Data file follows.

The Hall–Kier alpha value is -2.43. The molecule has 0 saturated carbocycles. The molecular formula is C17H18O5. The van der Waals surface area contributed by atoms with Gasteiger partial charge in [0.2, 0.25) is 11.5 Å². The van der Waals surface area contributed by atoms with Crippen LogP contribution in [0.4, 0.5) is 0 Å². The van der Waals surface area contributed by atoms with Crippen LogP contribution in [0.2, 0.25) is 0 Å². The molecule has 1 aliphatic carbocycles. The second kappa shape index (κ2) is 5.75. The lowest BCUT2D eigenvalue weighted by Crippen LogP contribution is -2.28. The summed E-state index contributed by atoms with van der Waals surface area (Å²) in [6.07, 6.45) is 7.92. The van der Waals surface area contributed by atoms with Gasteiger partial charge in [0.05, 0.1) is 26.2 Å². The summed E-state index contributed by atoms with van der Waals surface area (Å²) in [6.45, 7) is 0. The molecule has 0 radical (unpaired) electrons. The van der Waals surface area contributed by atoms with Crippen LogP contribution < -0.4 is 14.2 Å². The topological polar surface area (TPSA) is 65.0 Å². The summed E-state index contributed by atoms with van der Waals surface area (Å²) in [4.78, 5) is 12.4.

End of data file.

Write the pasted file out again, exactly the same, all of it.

The Hall–Kier alpha value is -2.43. The molecule has 0 saturated carbocycles. The molecular formula is C17H18O5. The van der Waals surface area contributed by atoms with Gasteiger partial charge in [0.2, 0.25) is 11.5 Å². The van der Waals surface area contributed by atoms with Crippen LogP contribution in [0.4, 0.5) is 0 Å². The van der Waals surface area contributed by atoms with Crippen LogP contribution in [0.2, 0.25) is 0 Å². The molecule has 1 aliphatic carbocycles. The second kappa shape index (κ2) is 5.75. The lowest BCUT2D eigenvalue weighted by Crippen LogP contribution is -2.28. The summed E-state index contributed by atoms with van der Waals surface area (Å²) in [6.07, 6.45) is 7.92. The van der Waals surface area contributed by atoms with Gasteiger partial charge in [0.05, 0.1) is 26.2 Å². The summed E-state index contributed by atoms with van der Waals surface area (Å²) in [6.45, 7) is 0. The molecule has 0 radical (unpaired) electrons. The van der Waals surface area contributed by atoms with Crippen LogP contribution < -0.4 is 14.2 Å². The topological polar surface area (TPSA) is 65.0 Å². The summed E-state index contributed by atoms with van der Waals surface area (Å²) in [4.78, 5) is 12.4.